How bout we get back to talking about how this health-care bill allows for government sanctioned abortion. A procedure which results in the death of unborn children. Now I will have to pay for these women to kill their own children, who were and are irresponsible with their own bodies. This is a complete violation of my rights as a human being. My religion (of which I still have freedom to practice at the moment) states 'Thou shalt not murder' as one of it's big ten rules. I would assume that to mean that I shouldn't also be a party to what I would consider murder. It may not violate the laws of man in this country but it is the law of the God that created me that I seek to uphold in my own conscience. This Health-care bill should be repealed for this reason alone and yet there are so many more reasons.


If you have health care insurance currently, where the risk is spread out among everyone paying into the system, chances are that your premiums are already being used to pay for this very same procedure. So what's your point? That it will be government sanctioned? Our legal system has already said that it's not murder under current law.
03/24/2010 03:40:19 PM · #231
Originally posted by David Ey:

Caterpillar says their cost will increase by 100 mil. the first year because of this bill.

Riiiight... that explains their stock rising when the bill was passed and then rising again when it was signed into law. Their shareholders obviously aren't sensing hardship.
03/24/2010 03:53:58 PM · #232
Originally posted by scalvert:

Originally posted by David Ey:

Caterpillar says their cost will increase by 100 mil. the first year because of this bill.

Riiiight... that explains their stock rising when the bill was passed and then rising again when it was signed into law. Their shareholders obviously aren't sensing hardship.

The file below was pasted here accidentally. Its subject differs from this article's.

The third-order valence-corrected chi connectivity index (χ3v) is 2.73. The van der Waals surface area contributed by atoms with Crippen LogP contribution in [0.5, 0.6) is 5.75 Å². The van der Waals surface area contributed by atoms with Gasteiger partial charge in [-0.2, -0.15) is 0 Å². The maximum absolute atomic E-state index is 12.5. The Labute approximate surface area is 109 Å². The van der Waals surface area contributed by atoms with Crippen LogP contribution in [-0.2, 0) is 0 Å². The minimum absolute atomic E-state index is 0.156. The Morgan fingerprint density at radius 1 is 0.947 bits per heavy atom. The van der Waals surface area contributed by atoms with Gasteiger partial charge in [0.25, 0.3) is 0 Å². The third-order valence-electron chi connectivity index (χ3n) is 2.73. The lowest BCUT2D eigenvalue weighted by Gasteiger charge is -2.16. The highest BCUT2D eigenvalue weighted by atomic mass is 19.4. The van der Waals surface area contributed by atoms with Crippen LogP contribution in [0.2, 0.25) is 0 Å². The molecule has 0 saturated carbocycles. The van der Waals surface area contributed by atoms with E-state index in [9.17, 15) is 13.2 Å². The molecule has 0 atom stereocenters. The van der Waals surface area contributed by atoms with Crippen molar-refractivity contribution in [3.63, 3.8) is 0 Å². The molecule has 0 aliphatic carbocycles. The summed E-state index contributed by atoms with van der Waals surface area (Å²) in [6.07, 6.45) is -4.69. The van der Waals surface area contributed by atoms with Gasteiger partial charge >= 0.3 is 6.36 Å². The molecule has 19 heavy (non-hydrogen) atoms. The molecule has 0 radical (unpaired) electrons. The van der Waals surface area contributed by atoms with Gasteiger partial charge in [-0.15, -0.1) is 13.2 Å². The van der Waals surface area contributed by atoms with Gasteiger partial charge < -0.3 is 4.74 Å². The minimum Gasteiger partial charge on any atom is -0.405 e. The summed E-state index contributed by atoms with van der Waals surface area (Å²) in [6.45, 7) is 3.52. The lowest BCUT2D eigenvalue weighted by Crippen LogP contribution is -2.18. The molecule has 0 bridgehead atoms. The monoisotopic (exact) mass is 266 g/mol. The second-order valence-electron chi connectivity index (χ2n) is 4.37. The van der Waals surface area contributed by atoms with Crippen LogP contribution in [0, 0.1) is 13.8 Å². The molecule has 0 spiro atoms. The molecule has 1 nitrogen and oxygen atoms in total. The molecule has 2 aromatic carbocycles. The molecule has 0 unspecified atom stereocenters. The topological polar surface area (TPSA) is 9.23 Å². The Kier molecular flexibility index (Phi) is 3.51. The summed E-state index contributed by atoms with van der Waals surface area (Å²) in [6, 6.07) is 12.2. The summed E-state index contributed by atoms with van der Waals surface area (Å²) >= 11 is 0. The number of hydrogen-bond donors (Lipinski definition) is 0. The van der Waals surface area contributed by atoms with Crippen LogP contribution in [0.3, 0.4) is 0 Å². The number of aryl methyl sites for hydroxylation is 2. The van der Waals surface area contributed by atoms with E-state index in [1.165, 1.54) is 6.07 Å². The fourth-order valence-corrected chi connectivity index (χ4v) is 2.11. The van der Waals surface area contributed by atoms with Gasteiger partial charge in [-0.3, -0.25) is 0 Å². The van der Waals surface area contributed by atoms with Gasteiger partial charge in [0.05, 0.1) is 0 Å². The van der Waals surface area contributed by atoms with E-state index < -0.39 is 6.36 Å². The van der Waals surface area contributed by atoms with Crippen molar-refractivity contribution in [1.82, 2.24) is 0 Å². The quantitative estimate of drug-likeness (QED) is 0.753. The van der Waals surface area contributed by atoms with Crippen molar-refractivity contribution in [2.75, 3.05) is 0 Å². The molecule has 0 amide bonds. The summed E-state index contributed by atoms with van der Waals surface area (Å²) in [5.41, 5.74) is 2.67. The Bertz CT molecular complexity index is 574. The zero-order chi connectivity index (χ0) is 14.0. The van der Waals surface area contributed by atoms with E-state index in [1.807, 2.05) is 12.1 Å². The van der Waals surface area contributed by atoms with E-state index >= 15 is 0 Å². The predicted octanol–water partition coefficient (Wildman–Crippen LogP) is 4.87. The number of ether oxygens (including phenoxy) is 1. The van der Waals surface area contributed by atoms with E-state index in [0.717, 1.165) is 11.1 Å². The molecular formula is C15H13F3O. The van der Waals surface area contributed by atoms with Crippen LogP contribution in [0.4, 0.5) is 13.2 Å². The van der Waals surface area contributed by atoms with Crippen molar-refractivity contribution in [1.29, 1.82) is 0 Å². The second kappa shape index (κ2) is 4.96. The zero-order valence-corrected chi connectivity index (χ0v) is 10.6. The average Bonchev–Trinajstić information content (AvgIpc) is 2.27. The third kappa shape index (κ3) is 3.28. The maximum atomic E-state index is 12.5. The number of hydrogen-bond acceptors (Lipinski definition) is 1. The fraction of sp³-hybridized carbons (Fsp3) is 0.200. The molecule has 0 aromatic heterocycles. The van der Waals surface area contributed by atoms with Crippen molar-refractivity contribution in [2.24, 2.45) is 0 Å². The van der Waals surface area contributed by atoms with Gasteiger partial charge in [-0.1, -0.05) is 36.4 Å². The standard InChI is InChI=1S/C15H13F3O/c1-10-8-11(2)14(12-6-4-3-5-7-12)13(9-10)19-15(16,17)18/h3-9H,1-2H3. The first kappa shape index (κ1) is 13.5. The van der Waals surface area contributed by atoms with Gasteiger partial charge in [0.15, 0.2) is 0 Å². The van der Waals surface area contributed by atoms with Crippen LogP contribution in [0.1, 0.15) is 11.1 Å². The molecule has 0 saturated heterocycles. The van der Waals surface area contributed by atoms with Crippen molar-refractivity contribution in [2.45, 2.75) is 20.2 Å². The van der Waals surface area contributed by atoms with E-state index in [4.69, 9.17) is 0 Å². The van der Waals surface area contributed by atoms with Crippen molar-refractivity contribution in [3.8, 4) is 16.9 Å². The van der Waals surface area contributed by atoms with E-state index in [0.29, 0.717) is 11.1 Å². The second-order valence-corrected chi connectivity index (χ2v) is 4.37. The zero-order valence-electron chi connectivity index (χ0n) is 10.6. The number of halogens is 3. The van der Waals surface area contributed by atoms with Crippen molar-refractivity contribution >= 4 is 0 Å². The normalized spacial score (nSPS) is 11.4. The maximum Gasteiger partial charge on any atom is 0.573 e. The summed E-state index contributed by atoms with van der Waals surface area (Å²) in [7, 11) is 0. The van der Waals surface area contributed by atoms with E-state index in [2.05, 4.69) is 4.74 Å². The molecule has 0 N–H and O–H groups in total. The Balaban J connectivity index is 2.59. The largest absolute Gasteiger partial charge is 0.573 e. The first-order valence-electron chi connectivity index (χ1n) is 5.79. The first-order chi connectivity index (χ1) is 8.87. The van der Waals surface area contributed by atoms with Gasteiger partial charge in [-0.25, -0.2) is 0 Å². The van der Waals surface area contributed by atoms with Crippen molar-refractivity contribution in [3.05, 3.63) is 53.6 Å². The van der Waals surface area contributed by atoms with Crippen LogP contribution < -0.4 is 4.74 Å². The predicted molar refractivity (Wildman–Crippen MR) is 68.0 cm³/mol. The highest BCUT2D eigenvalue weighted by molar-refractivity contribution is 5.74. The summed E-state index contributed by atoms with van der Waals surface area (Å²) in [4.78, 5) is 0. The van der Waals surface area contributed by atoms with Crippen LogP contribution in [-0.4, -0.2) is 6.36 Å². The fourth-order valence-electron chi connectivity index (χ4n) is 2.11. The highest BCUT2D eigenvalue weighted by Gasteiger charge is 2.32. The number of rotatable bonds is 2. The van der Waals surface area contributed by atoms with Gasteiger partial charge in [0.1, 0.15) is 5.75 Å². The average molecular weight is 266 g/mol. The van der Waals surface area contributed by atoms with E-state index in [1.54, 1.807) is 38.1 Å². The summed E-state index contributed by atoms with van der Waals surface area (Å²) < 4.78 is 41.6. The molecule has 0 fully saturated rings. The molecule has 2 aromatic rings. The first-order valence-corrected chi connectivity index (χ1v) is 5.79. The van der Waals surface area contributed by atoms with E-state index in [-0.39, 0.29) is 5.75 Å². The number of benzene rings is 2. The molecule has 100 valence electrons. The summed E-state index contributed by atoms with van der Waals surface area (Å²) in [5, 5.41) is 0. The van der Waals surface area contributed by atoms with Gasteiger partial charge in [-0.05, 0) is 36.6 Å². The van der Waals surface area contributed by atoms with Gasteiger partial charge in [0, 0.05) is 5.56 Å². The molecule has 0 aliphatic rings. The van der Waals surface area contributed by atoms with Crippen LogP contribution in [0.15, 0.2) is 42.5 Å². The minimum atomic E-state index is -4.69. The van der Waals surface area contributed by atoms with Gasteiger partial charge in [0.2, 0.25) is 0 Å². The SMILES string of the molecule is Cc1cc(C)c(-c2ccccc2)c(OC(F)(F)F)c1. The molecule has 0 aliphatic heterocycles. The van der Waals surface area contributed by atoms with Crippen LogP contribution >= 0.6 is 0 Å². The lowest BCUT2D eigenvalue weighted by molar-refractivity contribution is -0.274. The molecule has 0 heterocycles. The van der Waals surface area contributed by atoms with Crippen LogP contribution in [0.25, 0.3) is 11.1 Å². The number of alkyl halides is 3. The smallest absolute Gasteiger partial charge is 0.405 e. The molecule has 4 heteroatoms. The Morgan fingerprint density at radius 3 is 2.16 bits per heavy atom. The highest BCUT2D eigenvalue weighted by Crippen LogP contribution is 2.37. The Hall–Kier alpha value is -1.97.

Well, the shareholders aren't the ones that will feel the pain of an increase in healthcare costs, especially if the costs are controlled by 1) changing employee benefit packages to something with less coverage and lower costs, or 2) charging employees more for their insurance plan.

As for Caterpillar stock rising, it only took a minute to read current headlines and forecasts (based on anticipated long-term construction growth/turnaround) to see why shareholders aren't too worried.

Caterpillar rises on long-term potential
Why You Need to Own Caterpillar Shares
03/24/2010 03:54:44 PM · #233
' . substr('//images.dpchallenge.com/images_portfolio/60000-64999/61961/120/Copyrighted_Image_Reuse_Prohibited_862937.jpg', strrpos('//images.dpchallenge.com/images_portfolio/60000-64999/61961/120/Copyrighted_Image_Reuse_Prohibited_862937.jpg', '/') + 1) . '
03/24/2010 04:03:03 PM · #234
Originally posted by glad2badad:

Well, the shareholders aren't the ones that will feel the pain of an increase in healthcare costs, especially if the costs are controlled by 1) changing employee benefit packages to something with less coverage and lower costs, or 2) charging employees more for their insurance plan.

Yep, and Caterpillar does that all by itself. The company added $75 to its bottom line in 2002 by cutting benefits and increasing employee premiums. It cut retiree benefits in 1992 to add $1.5 billion to its balance sheet. Guess who picks up the bill on healthcare when the company cuts benefits?
03/24/2010 04:11:35 PM · #235
Originally posted by scalvert:

Originally posted by glad2badad:

Well, the shareholders aren't the ones that will feel the pain of an increase in healthcare costs, especially if the costs are controlled by 1) changing employee benefit packages to something with less coverage and lower costs, or 2) charging employees more for their insurance plan.